The opinion of the court was delivered by: Honorable Richard J. Arcara Chief Judge United States District Court
These cases were referred to Magistrate Judge Jeremiah J. McCarthy pursuant to 28 U.S.C. § 636(b)(1). Defendants Progressive (08-cv-494), State Farm (08-cv-566), GEICO (08-cv-583) and Nationwide (08-cv-541) filed motions to dismiss pursuant to Fed. R. Civ. P. ("Rule") 12(b)(6). On February 5, 2009, Magistrate Judge McCarthy filed a Report and Recommendation, recommending that defendants' motions be granted in part and denied in part.
Various parties filed objections to the Report and Recommendation. Oral argument on the objections was held on March 13, 2009.
Pursuant to 28 U.S.C. § 636(b)(1), this Court must make a de novo determination of those portions of the Report and Recommendation to which objections have been made. Upon a de novo review of the Report and Recommendation, and after reviewing the submissions and hearing argument from the parties, the Court adopts the proposed findings of the Report and Recommendation as modified below:
(1) This Court adopts the Report and Recommendation with respect to dismissal of plaintiff's first claim, but notes two additional sources of support for the reasoning that no private right of action exists under N.Y. Insurance Law § 2610. Section 109(d) of the Insurance Law reads, "The superintendent may maintain a civil action in the name of the people of the state to recover a judgment for a money penalty imposed by law for the violation of any provision of this chapter." The plain language of Section 109(d) demonstrates the legislative intent to have the Superintendent of Insurance represent the public when insurance companies violate the Insurance Law. Further, Section 2610 is not the only section in the Insurance Law that has been deemed not to contain a private right of action. See Rocanova v. Equitable Life Assur. Soc., 83 N.Y.2d 603, 614, 612 N.Y.S.2d 339, 343 (1994) ("[T]he law of this State does not currently recognize a private cause of action under Insurance Law § 2601."). Section 109(d) and Rocanova, combined with the holdings that Judge McCarthy cited for Sections 2610 (no private right of action), 3420(b) (private right of action), and 4226(d) (same), establish an unmistakable pattern. The only sections of the Insurance Law that create a private right of action are those that the legislature selected deliberately. There is no need to read a private right of action into the Insurance Law when there is abundant evidence that the legislature chose consciously when and when not to create one.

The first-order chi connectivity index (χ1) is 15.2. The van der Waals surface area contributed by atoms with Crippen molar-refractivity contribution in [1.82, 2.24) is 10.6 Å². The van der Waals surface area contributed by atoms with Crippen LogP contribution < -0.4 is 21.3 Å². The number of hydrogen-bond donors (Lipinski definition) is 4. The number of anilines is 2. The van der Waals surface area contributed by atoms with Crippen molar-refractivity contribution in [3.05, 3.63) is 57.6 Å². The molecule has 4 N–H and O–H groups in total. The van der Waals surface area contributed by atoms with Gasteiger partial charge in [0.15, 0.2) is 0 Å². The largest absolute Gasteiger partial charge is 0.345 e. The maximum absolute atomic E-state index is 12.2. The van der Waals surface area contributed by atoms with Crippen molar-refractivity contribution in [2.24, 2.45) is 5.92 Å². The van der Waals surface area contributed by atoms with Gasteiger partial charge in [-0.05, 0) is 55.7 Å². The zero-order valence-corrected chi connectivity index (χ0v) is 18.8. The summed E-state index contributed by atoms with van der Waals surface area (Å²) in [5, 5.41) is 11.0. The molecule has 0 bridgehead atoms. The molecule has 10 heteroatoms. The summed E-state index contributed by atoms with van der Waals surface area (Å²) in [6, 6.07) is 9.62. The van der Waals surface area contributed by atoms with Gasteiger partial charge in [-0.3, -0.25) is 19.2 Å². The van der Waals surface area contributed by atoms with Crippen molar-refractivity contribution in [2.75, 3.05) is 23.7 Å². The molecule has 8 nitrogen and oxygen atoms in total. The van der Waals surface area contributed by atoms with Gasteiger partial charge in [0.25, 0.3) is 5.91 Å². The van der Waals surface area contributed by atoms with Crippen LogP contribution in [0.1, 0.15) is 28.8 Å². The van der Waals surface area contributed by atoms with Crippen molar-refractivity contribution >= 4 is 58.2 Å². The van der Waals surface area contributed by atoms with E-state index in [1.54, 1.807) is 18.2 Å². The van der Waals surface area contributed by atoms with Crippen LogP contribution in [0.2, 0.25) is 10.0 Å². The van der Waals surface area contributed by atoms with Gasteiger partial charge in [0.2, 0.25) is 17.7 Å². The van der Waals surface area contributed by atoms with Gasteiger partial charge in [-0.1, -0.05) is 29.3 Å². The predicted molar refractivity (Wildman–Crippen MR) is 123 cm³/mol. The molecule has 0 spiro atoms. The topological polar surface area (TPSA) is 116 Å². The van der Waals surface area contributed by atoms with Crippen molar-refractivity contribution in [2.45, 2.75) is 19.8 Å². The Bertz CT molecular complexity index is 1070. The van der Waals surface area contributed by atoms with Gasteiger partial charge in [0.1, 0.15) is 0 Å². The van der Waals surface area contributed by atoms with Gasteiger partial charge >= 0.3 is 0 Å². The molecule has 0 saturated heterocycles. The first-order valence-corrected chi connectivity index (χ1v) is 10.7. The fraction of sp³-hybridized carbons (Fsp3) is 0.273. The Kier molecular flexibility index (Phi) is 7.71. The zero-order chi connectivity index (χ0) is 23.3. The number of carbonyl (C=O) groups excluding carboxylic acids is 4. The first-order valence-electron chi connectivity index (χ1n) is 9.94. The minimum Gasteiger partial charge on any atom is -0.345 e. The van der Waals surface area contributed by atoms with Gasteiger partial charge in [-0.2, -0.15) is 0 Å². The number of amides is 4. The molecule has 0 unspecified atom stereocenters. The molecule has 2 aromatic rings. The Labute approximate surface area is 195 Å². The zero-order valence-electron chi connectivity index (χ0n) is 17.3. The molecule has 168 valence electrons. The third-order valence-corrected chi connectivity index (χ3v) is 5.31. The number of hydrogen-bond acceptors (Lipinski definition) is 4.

(2) With respect to plaintiff's second claim, this Court adopts that portion of the Report and Recommendation recommending dismissal of plaintiff's allegations about Jonathan Gerald, Sr. as untimely. This Court modifies the Report and Recommendation with respect to plaintiff's second claim by otherwise denying defendants' motions in their entirety. The Court agrees with Judge McCarthy that plaintiff must identify the business relationships with which defendants allegedly interfered. However, some clarification is necessary of Judge McCarthy's conclusion that the Amended Complaints fail to state a cause of action for tortious interference with prospective business relationships "to the extent" that they fail to identify specific potential customers. Details of one such business relationship appear in each of the four Amended Complaints in these cases. The Amended Complaint against Progressive claims that Progressive committed at least 100 acts of steering, but then details one of those acts, concerning a Progressive customer named Angel Kelly. The Amended Complaint against Nationwide details the case of Heidi Kasper Mazzariello as one example of at least 100 acts of steering by Nationwide. The Amended Complaint against State Farm, similarly, details the example of Patti Schenk. Finally, the Amended Complaint against GEICO details the example of Pamela Dunn. Each of these examples contains details of a specific business relationship that each customer already had chosen to establish with plaintiff before defendants intervened. If proven, these examples indicate more than the "reasonable expectancy" needed to establish a prospective business relationship. See Strapex Corp. v. Metaverpa N.V., 607 F. Supp. 1047, 1050 (S.D.N.Y. 1985) (citation omitted).
The Court, however, emphasizes that it is denying defendants' motions against plaintiff's second claim because, so far, plaintiff has pled sufficient detail in each Amended Complaint about one prospective business relationship. This modification of the Report and Recommendation does not affect Judge McCarthy's recommendation regarding leave to amend the complaints, and does not operate as any comment on any motion for leave to amend that plaintiff might make under FRCP 15(a)(2).
These cases are referred back to Magistrate Judge McCarthy for further proceedings.
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